skip navigation


Stay up to date on timely topics and market events. Subscribe to our Blog now.

September 23, 2019

Making Sense of the Repo Market Mayhem

By Kevin Kennedy

Stay up to date on timely topics and market events. Subscribe to our Blog now.

A dollar funding shortage hit markets last week as a perfect storm of factors combined to expose an insufficient quantity of cash in the system, creating severe upward pressure on overnight funding rates. While the occurrence can be viewed in parallel to the dollar demand required for balance sheets each month-end, quarter-end and especially each year-end, last week the September 16 corporate tax deadline and $54 billion in net US Treasury (UST) settlements occurred in an environment where reserve scarcity was already present due to increased UST issuance and in general an elevated level of reserves set aside by banks. Cash was drained from financial markets and the banking system as corporates took withdrawals from money market funds and banks to make tax payments to the Treasury.

The funding squeeze, which began on Monday, September 16, saw overnight repurchase agreement (repo) levels skyrocket to as high as 8.5%, and resulted in the average effective fed funds rate rising to 2.30%, above the Fed’s targeted range of 2.00% to 2.25%.

Exhibit 1: Money Market Funding Stress
Money Market Funding Stress
Source: Bloomberg. As of 18 Sep 19. Select the image to expand the view.

The pressure continued into Tuesday before the Fed took action and stepped in to offer dollar-funding liquidity by conducting a repurchase operation with the 24 primary dealers in an amount up to $75 billion. The first such operation on September 17 drew $53 billion in interest and the subsequent two operations drew strong demand in the amounts of $80 billion and $83 billion.

In the aftermath of this action the pressures on funding rates eased considerably, and markets became less concerned that the squeeze was an indication of a more broad-based problem with liquidity in the markets. On Friday, September 20, in order to ensure that significant pressures did not arise over quarter-end, the NY Fed announced that it would enter into overnight and term repurchase agreement operations through the end of the quarter and into early October.

Since the financial crisis, regulatory requirements such as Dodd-Frank and Basel III have changed the behavior of global systemically important banks (GSIBs) as they have set aside higher levels of reserves and now maintain adherence to complex capital requirements. Increasing UST funding needs, in the aftermath of the Fed’s balance sheet normalization process, have made it challenging for the Fed to determine what path to take to avoid future periods similar to what was experienced last week. In the near term, the Fed’s reserve additions via overnight and term repurchase agreements are likely to assuage fears of major funding problems at quarter-end. But with year-end fast approaching, the Fed will certainly be discussing options such as a Standing Repo Facility or a permanent addition of reserves through outright purchases of USTs.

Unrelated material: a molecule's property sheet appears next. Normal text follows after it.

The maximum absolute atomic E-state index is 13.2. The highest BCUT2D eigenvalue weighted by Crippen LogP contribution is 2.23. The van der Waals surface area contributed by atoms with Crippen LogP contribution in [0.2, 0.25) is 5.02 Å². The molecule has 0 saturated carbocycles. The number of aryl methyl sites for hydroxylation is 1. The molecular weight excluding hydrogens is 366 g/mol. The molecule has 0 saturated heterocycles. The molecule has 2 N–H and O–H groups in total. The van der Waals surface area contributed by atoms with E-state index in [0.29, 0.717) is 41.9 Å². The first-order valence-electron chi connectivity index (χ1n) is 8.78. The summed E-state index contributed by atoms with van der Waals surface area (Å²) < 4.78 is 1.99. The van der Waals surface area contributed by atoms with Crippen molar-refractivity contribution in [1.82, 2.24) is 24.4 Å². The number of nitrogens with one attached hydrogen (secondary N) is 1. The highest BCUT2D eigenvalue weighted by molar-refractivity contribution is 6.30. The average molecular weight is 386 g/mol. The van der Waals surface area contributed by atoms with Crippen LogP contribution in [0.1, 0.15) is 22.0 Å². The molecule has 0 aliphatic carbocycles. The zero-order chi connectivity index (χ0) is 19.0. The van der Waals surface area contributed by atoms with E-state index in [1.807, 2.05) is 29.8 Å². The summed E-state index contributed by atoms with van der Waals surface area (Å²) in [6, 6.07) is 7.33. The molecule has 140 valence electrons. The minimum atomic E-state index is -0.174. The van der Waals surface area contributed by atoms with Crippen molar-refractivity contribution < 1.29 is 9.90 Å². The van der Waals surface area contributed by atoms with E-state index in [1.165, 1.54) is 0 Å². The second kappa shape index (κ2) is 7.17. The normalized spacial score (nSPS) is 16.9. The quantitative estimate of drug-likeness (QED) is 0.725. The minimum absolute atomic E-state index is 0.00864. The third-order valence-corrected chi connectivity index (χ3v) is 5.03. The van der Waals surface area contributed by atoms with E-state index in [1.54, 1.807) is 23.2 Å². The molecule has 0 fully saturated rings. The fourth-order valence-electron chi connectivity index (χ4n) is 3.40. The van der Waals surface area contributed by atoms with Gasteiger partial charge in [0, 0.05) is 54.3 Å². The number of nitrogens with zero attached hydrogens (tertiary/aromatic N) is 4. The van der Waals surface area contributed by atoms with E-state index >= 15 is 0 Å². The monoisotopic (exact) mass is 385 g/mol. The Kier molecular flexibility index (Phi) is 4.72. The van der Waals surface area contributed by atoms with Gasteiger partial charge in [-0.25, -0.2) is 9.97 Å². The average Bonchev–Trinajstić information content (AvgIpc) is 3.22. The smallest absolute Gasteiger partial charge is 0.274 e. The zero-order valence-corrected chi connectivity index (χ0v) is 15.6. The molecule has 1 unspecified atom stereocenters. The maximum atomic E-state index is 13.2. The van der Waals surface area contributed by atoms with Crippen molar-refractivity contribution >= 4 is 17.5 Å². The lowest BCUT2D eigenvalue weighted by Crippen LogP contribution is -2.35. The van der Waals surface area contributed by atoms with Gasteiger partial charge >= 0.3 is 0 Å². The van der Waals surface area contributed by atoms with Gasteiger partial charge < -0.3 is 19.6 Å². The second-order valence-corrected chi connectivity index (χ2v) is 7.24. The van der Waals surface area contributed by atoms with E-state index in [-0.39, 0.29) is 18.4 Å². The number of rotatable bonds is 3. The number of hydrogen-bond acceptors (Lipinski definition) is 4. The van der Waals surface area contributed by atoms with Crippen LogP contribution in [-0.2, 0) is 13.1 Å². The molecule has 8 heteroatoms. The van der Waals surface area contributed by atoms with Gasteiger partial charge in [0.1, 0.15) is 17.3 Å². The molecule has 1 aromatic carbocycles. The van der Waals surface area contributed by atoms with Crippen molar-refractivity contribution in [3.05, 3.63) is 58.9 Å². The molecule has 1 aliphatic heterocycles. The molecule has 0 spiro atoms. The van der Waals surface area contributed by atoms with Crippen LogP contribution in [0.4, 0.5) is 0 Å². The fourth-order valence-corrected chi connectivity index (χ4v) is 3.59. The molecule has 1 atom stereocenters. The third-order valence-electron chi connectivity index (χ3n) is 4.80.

We expect that the Fed will make it clear, however, that the tools it chooses to utilize are not related to changes in its approach to monetary policy, but rather a response to evolving technical conditions in the short-term funding markets.

© Western Asset Management Company, LLC 2021. This publication is the property of Western Asset and is intended for the sole use of its clients, consultants, and other intended recipients. It should not be forwarded to any other person. Contents herein should be treated as confidential and proprietary information. This material may not be reproduced or used in any form or medium without express written permission.
Past results are not indicative of future investment results. This publication is for informational purposes only and reflects the current opinions of Western Asset. Information contained herein is believed to be accurate, but cannot be guaranteed. Opinions represented are not intended as an offer or solicitation with respect to the purchase or sale of any security and are subject to change without notice. Statements in this material should not be considered investment advice. Employees and/or clients of Western Asset may have a position in the securities mentioned. This publication has been prepared without taking into account your objectives, financial situation or needs. Before acting on this information, you should consider its appropriateness having regard to your objectives, financial situation or needs. It is your responsibility to be aware of and observe the applicable laws and regulations of your country of residence.
Western Asset Management Company Distribuidora de Títulos e Valores Mobiliários Limitada is authorised and regulated by Comissão de Valores Mobiliários and Banco Central do Brasil. Western Asset Management Company Pty Ltd ABN 41 117 767 923 is the holder of the Australian Financial Services Licence 303160. Western Asset Management Company Pte. Ltd. Co. Reg. No. 200007692R is a holder of a Capital Markets Services Licence for fund management and regulated by the Monetary Authority of Singapore. Western Asset Management Company Ltd is a registered Financial Instruments Business Operator and regulated by the Financial Services Agency of Japan. Western Asset Management Company Limited is authorised and regulated by the Financial Conduct Authority (“FCA”) (FRN 145930). This communication is intended for distribution to Professional Clients only if deemed to be a financial promotion in the UK as defined by the FCA. This communication may also be intended for certain EEA countries where Western Asset has been granted permission to do so. For the current list of the approved EEA countries please contact Western Asset at +44 (0)20 7422 3000.